What he is trying to do, and it is a worthy objective, is to get back to the decades-old state of the law in which the test of a confession was whether it had been made voluntarily or not. If voluntary, it would be admissible. And the Supreme Court would not be permitted to throw out a voluntary confession by reading something into the Constitution that was never before thought to be there. The constitutional amendment route is long and difficult. And while Congress, under Article III of the Constitution, apparently has authority to regulate the appellate jurisdiction of the Supreme Court, this would be a drastic remedy. One must hope that some other way can be found-even assuming that Congress would accept the Ervin proposal.

A somewhat different approach is being urged by Senator McClellan. He, too, would re-establish the admissibility of voluntary confessions. But he would do this by having Congress spell out the meaning of voluntariness and set up standards by which a trial judge and jury would make the judgment on this question. Should this be tried, the Supreme Court might say that the new law is unconstitutional under its own rulings. But the senator hopes that at least one member of the majority, upon further reflection, might change his mind.

Various other recommendations have been laid before the McClellan subcommittee, including a strong statement from Senator Bible urging rectification of the notorious Mallory rule. And we hope that Congress, which for years has been marching up and down the crime-remedy hill, will at last be moved to take effective action.

Still, even though nothing finally emerges in this session, time will not have been wasted. For these hearings and the strong statements by most of the witnesses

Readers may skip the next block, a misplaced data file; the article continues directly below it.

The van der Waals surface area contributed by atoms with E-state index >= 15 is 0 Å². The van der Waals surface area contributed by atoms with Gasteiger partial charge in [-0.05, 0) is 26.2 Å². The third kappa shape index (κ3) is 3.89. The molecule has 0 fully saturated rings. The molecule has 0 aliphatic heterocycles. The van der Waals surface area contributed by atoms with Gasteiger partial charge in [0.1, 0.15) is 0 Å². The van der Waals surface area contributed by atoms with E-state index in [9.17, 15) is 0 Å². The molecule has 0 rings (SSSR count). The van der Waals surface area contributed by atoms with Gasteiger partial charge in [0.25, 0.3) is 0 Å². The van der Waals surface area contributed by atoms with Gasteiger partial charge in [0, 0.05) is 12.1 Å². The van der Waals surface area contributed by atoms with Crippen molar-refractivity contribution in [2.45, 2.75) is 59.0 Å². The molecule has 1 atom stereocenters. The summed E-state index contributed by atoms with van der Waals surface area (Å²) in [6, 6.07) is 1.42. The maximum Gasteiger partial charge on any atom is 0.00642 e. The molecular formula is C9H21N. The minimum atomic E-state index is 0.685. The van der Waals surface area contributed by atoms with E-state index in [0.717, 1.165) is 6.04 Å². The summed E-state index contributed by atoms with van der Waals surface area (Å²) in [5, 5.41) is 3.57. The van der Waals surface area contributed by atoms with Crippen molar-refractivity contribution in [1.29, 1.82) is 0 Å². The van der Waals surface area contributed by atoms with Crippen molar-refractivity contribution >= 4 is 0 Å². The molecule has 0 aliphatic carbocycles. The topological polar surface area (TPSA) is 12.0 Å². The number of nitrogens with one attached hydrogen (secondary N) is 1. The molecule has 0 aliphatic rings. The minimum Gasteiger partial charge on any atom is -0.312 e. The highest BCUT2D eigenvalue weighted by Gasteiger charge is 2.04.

are a reflection of the mood, not of a few men on Capitol Hill, but of the overwhelming majority of the American people. A President or a Supreme Court justice may be personally remote from contact with crime. But the people are not; they live in its shadow every day and every night. And they are sick and tired of unequal justice. The volume of crime is going to continue its upward climb, and sooner or later the people will make themselves heard.

A final word: Some people think it is almost subversive to criticize the Supreme Court, and that any criticism must spring from ignorance or malice. Let them read the dissenting opinions of Justices Harlan, Clark, Stewart and White. No more severe condemnations of the majority rulings can be found than those which appear in these dissents. And if the five members in the majority will not heed even the protests of their own brethren, they will have no one but themselves to blame as the Supreme Court and, still worse, the law itself, falls into disrepute.

[James J. Kilpatrick, article in The Evening Star, dated Mar. 16, 1967, entitled "Anger Mounting on Crime Issue"]

Getting back to this business of crime: A very real possibility is growing that the 90th Congress, fed to the teeth with crime here in Washington, will undertake to beef up the President's "safe streets" legislation with some no-nonsense provisions on the interrogation of criminal suspects. In the process, the Congress could wind up eyeball to eyeball with Chief Justice Earl Warren, just across the street. It is a fascinating prospect.

There ought to be no mistaking the growing sense of anger in the Congress. Recent months have seen the issuance of two massive reports on crime: and not to put too fine a point upon it, these reports have laid two massive eggs. The first of them, a prolix two-volume affair on crime in the District of Columbia, was couched in the tapioca pudding prose of professional sociologists; it went unread. The second, on crime in the United States, was much better, but it too was largely concerned with long-range measures for uplifting the disadvantaged criminal and leading him back to salvation.